Which Michael Saunders Will the Philadelphia Phillies Get in 2017?
Outfielder Michael Saunders enjoyed the hottest stretch of baseball in his career during the first half of the 2016 season, which led to him representing the Toronto Blue Jays in the All-Star game last July. Unfortunately for him and his wallet, that first-half play didn't carry over into August and September.
Instead of getting a big payday after an overall career year, he had to settle for a one-year, $9 million contract with an option for 2018 with the Philadelphia Phillies. For a young and rebuilding team, Saunders brings some power and depth to Citizens Bank Park, but will they get the first-half Saunders or second-half Saunders this season?
Will The Real Michael Saunders Please Stand Up?
Entering his age-30 season in 2017, Saunders has experienced a very up-and-down career with multiple injuries and stints in the minor leagues. After debuting in 2009, he finally worked his way up to playing in 100 games for the Seattle Mariners in 2010. However, it wasn't until 2012 when he became a full-timer in the outfield for the organization, and it took until last season for him to seemingly put it all together at the plate.
The only problem was that his success at the start of the season didn't progress throughout the summer.
Through the first half of the season, Saunders was on par with some of baseball's top sluggers. Once the midsummer classic came and went, he literally went in the complete opposite direction. His cumulative line of .253/.338/.478 with 24 home runs, 57 RBI and 117 wRC+ doesn't look all that bad. However, just looking at the overall numbers and not digging a little deeper to see how he arrived at them wouldn't be right.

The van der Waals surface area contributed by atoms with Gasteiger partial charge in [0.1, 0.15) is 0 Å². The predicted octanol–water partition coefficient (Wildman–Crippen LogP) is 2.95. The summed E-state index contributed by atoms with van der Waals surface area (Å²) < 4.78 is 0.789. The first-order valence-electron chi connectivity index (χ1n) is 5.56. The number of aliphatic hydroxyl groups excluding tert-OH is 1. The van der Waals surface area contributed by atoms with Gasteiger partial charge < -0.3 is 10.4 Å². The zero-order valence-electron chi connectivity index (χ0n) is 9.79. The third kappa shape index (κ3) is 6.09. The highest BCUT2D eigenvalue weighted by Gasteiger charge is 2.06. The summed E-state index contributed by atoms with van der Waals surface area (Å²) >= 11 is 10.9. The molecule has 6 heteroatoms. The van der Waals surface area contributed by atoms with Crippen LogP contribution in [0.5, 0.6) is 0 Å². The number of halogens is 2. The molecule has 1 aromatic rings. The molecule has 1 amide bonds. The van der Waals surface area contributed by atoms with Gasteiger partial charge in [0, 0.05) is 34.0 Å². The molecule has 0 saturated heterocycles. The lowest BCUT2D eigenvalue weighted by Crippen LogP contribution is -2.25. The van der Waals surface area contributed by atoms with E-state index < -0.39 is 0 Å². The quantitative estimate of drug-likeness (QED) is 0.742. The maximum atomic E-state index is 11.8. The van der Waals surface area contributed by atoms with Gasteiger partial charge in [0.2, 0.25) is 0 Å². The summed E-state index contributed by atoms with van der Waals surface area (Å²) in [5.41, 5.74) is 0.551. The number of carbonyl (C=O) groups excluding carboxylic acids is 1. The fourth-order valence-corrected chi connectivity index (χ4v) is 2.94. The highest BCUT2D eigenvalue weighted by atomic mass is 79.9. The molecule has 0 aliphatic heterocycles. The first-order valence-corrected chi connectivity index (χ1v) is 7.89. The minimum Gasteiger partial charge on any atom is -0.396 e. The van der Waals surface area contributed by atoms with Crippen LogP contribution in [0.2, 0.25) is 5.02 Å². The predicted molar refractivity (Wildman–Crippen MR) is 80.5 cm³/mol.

Was it a banner year for him when comparing 2016 to his previous years in the big leagues? It was, but this performance doesn't come without question marks.
Batted Ball Progression
This drop in production very apparent in his batted ball numbers, which shows a significant decline in line-drive rate to go along with an increase in soft-hit rate -- two things no big-league hitter wants to see happen.
This reduction in line drives was what mostly fueled an increase of nearly 10 percentage points in ground balls. So, his downturn in just about every power category from the first half to the second half shouldn't be surprising, especially since his fly-ball rate also took a slight dip through it all.
Another indication of Saunders' struggles could be revealed through his strikeout rate. He struck out 26.7% of the time in the first half, which is already a lot, but tolerable when he was producing at the level he was. His strikeout rate then increased to 30.4% following his appearance in the All-Star game, and with no power to soften the burden of that increase, it became a major concern.
Trusting the Process
With Joel Embiid taking the city of Philadelphia and the entire NBA by storm over the past few months, the Phillies have been working on a rebuilding process of their own.
Signing Saunders makes sense for this club because of what he provides the organization: a short-term option in the outfield with power and big-league experience that can also turn into a trade chip by the summer. It's very much on par with Philly acquiring starting pitcher Clay Buchholz from the Boston Red Sox.
According to Roster Resource, Saunders will find a home in the Phillies lineup between third baseman Maikel Franco and new full-time first baseman, Tommy Joseph. Not only will there be some veteran leadership in between these two young sluggers, but his left-handed bat will also break up both the right-handers and form a potentially powerful trio.
Given his new situation -- moving to the National League and playing his home games at Citizens Bank Park -- it's reasonable to expect the above overall numbers from Saunders again in 2017, with the hope he can flash that ability to be an above average hitter from time to time. The Phillies are surely hoping he can at least be a little more consistent at the plate than he was last season.